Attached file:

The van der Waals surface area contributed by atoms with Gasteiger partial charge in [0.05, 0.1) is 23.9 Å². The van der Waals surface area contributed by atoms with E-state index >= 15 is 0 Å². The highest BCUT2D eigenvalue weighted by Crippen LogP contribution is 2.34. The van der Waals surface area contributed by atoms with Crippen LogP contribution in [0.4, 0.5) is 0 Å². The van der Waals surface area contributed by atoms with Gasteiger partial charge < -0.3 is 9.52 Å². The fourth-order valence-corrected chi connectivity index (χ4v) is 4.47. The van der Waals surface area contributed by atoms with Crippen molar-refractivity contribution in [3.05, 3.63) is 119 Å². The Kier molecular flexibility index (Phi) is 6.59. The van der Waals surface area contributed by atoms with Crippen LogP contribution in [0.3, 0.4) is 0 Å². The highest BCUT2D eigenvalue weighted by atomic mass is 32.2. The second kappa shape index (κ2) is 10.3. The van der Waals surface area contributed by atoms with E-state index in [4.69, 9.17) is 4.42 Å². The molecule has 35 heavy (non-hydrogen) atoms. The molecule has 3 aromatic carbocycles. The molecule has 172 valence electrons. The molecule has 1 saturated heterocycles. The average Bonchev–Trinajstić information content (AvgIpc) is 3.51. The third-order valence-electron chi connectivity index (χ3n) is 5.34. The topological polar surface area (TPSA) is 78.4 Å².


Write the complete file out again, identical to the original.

The van der Waals surface area contributed by atoms with Gasteiger partial charge in [0.05, 0.1) is 23.9 Å². The van der Waals surface area contributed by atoms with E-state index >= 15 is 0 Å². The highest BCUT2D eigenvalue weighted by Crippen LogP contribution is 2.34. The van der Waals surface area contributed by atoms with Crippen LogP contribution in [0.4, 0.5) is 0 Å². The van der Waals surface area contributed by atoms with Gasteiger partial charge < -0.3 is 9.52 Å². The fourth-order valence-corrected chi connectivity index (χ4v) is 4.47. The van der Waals surface area contributed by atoms with Crippen molar-refractivity contribution in [3.05, 3.63) is 119 Å². The Kier molecular flexibility index (Phi) is 6.59. The van der Waals surface area contributed by atoms with Crippen LogP contribution in [0.3, 0.4) is 0 Å². The highest BCUT2D eigenvalue weighted by atomic mass is 32.2. The second kappa shape index (κ2) is 10.3. The van der Waals surface area contributed by atoms with E-state index in [4.69, 9.17) is 4.42 Å². The molecule has 35 heavy (non-hydrogen) atoms. The molecule has 3 aromatic carbocycles. The molecule has 172 valence electrons. The molecule has 1 saturated heterocycles. The average Bonchev–Trinajstić information content (AvgIpc) is 3.51. The third-order valence-electron chi connectivity index (χ3n) is 5.34. The topological polar surface area (TPSA) is 78.4 Å².